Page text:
Black Friday Emails: Must We?




Do we need to send black Friday emails? The short answer, as you probably suspect is...

Nope.

As with most strategic questions regarding email marketing, it's difficult to make sweeping statements about what absolutely will and will not work. So to help you out; Three questions that you should ask right away before considering if you should go forward.

1) Do I have anything prepared assets, like images or discounts that you've been thinking about?

2) Do I have the motivation to pull this off?

3) Do I believe that it will be worth it?

Now, if you've answered those three questions and you're still not sure let's dig a little bit deeper. Ultimately, you're going to want to offer something actually special. You'll want to offer it to only those who are interested in hearing about it.

And you'll want to plan time to stand out. I don't want to jump too far ahead, but I'm talking about the subject line. Let's start with the first one, offer something truly special.

Offer Something Special


If I see another Black Friday special, that is no different than the run of the mill, everyday specials that I see all year, I may puke up all my Halloween candy.

You can set some guardrails on your promotions. You can limit the available product, and you can limit the number of offers you make available by limiting the amount of coupon codes that can be used. You can even offer some consolation prizes for those who don't get to the Black Friday specials.

Right away, but you shouldn't hope that a good 10% deal is really going to win the hearts and minds of your customers. They'll probably just be insulted that you bothered to cloud their inbox.

Only the Interested


Offer your black Friday cyber Monday special only to those who are interested. There's a foolproof way to you've accomplished this.

You want to grab a pen and paper and write this down. Here's how, you know, if somebody wants to receive your Black Friday and Cyber Monday specials...

You ask them. I don't mean you like pick up the phone and call them. I mean, you organize an email, like a really simple email, no images, maybe a header with your logo on it and a text message. Make it personal.
Start with Dear Damon or something, more creative and keep the body really short:

We're going to be sending out some emails as black Friday, cyber Monday approaches. We want to know if you're interested in receiving them, here's your chance to opt out.

And then you drop a link in that chance to opt out. I guess you could use a button, but I would keep it a link inside the text. You can even acknowledge that 2020 has been a difficult year. You might not want to see emails like this.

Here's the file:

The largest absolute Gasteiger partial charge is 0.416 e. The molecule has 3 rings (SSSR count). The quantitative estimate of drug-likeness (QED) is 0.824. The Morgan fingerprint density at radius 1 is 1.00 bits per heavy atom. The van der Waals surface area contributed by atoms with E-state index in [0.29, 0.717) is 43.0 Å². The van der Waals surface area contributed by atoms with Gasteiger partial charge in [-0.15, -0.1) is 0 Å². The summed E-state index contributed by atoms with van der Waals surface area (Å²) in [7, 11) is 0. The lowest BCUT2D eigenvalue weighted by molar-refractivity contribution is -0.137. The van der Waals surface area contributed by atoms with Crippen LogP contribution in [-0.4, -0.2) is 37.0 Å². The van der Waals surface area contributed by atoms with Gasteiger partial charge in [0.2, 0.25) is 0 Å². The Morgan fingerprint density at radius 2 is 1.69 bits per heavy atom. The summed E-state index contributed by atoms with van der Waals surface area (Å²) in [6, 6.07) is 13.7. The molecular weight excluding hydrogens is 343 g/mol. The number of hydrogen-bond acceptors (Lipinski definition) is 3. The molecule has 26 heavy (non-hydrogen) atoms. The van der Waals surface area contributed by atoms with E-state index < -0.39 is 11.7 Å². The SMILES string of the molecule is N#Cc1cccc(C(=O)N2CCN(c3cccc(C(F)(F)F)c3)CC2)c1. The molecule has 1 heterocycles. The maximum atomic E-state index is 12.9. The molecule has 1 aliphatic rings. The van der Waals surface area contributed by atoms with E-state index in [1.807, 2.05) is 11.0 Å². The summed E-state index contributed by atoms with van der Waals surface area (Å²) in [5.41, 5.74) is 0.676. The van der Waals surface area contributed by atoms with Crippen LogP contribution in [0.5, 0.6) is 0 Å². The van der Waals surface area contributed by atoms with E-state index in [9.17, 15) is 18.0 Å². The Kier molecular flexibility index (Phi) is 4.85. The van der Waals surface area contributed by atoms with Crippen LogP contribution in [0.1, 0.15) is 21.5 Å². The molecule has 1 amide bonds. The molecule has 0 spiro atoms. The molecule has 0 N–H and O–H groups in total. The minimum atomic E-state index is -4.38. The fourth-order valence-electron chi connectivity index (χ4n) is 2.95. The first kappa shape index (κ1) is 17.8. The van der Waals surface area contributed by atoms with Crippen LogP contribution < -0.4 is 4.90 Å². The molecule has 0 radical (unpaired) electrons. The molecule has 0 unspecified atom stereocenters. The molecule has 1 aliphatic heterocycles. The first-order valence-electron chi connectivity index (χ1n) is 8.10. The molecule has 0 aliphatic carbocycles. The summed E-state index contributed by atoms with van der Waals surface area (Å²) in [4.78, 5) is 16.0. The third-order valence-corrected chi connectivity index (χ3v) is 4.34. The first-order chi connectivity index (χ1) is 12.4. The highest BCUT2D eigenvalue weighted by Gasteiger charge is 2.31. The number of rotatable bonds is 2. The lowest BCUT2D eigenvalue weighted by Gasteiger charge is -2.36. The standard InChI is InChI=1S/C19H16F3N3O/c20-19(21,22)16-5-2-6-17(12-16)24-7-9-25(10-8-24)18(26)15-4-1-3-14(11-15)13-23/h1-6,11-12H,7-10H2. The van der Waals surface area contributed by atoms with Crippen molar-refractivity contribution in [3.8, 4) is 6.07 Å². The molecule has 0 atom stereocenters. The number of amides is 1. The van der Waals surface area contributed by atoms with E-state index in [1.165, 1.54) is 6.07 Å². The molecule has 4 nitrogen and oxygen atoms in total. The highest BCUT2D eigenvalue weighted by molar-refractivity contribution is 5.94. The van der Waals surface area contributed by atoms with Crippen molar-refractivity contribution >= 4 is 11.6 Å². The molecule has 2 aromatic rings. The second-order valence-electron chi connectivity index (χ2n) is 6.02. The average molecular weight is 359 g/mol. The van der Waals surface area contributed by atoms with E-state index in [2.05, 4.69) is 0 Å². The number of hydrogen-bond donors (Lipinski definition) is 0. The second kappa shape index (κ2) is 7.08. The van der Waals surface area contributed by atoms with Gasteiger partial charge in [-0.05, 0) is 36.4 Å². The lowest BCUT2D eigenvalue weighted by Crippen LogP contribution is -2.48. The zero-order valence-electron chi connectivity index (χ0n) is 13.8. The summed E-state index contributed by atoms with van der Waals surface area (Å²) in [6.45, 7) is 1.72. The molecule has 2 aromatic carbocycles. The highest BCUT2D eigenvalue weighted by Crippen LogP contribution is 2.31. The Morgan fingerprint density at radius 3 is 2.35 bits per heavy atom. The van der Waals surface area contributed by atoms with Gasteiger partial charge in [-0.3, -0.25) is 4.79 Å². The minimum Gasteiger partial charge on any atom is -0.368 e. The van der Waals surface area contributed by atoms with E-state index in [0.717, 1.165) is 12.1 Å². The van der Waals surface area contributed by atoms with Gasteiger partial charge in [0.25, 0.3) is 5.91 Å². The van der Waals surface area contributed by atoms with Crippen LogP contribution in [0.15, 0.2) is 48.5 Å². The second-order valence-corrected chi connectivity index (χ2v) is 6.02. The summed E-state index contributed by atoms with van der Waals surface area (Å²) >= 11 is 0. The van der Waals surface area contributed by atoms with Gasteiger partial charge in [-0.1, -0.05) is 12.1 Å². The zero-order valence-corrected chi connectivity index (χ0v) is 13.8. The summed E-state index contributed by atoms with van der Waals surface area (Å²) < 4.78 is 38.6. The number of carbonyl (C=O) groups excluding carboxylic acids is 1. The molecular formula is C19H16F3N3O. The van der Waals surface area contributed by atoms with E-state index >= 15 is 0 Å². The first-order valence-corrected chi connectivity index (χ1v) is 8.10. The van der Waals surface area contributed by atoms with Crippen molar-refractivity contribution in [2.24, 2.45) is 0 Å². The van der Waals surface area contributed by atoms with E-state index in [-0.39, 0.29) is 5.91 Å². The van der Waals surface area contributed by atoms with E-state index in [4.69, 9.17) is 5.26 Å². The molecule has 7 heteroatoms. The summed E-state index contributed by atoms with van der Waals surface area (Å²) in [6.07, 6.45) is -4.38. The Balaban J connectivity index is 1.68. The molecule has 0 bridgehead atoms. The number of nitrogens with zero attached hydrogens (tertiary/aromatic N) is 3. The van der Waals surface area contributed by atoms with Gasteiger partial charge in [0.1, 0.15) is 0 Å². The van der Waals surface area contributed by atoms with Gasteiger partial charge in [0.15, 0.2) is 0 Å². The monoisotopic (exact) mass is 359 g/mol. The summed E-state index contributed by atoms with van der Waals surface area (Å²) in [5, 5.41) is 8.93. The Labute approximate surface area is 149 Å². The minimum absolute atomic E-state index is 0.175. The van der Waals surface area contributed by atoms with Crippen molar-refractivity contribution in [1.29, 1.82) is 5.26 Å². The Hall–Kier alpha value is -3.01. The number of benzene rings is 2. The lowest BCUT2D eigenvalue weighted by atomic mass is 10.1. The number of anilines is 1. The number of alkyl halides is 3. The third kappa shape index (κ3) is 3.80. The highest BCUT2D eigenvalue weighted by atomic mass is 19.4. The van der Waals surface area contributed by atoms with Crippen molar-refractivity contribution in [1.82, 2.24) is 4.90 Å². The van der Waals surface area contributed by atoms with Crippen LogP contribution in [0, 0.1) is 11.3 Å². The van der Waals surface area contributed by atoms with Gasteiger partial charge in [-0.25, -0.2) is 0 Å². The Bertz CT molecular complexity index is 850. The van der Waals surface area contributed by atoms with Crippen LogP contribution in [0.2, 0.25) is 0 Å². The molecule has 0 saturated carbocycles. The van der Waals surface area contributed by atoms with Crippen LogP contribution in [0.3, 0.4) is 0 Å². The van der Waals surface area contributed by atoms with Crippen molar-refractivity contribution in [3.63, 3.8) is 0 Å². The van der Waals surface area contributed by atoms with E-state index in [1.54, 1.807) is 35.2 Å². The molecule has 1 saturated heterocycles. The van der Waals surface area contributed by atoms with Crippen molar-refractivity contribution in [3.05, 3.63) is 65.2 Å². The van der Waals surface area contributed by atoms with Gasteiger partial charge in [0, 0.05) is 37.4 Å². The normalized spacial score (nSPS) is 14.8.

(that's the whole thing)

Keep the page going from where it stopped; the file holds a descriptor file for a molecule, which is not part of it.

However you want to word the copy, but that you give them a chance to opt out. And then depending on your ESP, that link should either drop a tag in their user information, or it should drop them into a segmented list that you'll then exclude from your emails.

It's going to vary from ESP to ESP, but some version of data capture will ultimately allow you to keep them from your sends.

Plan to spend time on your subject line.


Now, I know somebody is going to be pulling out their hair saying the subject lines are not the most important thing in an inbox. And I agree the most important thing is going to be your existing reputation. Who an email is from carries so much weight.

Putting that aside, because that's either in place or it's not in place, the number of subject lines that allude to having some sort of Black Friday special or Black Friday Cyber Monday special that look, sound and feel exactly the same is nauseating. It's ignorable.

If you really want to grab somebody's attention, you'll find a different way to talk about it in the subject line.

Maybe the thing to do is push the wording of black Friday into the preview text and talk about what your offer is? I'm not saying you can't absolutely can't or shouldn't use the words black, Friday, cyber or Monday in your subject line. I'm just saying you should take a look at what's already out there.

Here's a simple way to do it. Open up your email. Take a look at last November. What were the subject lines of all the emails that you received around black Friday? Cyber Monday? You can anticipate that about 70% of them are going to be some version of the exact same subject line.

Now this isn't to say that your subject line or preview text should be dishonest in any way. It should absolutely indicate what your email is going to be about. And in fact, a lot of times I feel like it should even talk about the offer specifically, especially if it's a really good offer. That can do a lot to get somebody to open the email and engage with it.

The bottom line is, be clear in your subject line and preview text, and try to be just a little bit different if you can. If you send a bunch of emails around Black Friday and Cyber Monday, and they're ignored, one could argue that you're wasting the time and energy of your recipients — you’re certainly wasting your own time and energy — but you could in worst case scenario, be hurting your sender reputation.

A good way to distill this down is to think about it in these terms.

If this is your first Black Friday, Cyber Monday, keep it simple. This'll be your benchmark that next year that you'll try to beat. 

If you want to talk about this, if you have questions that you'd like to dig a little deeper, send me a message. I'll do my best to answer them, but I'd love to connect.

Best,


Damon

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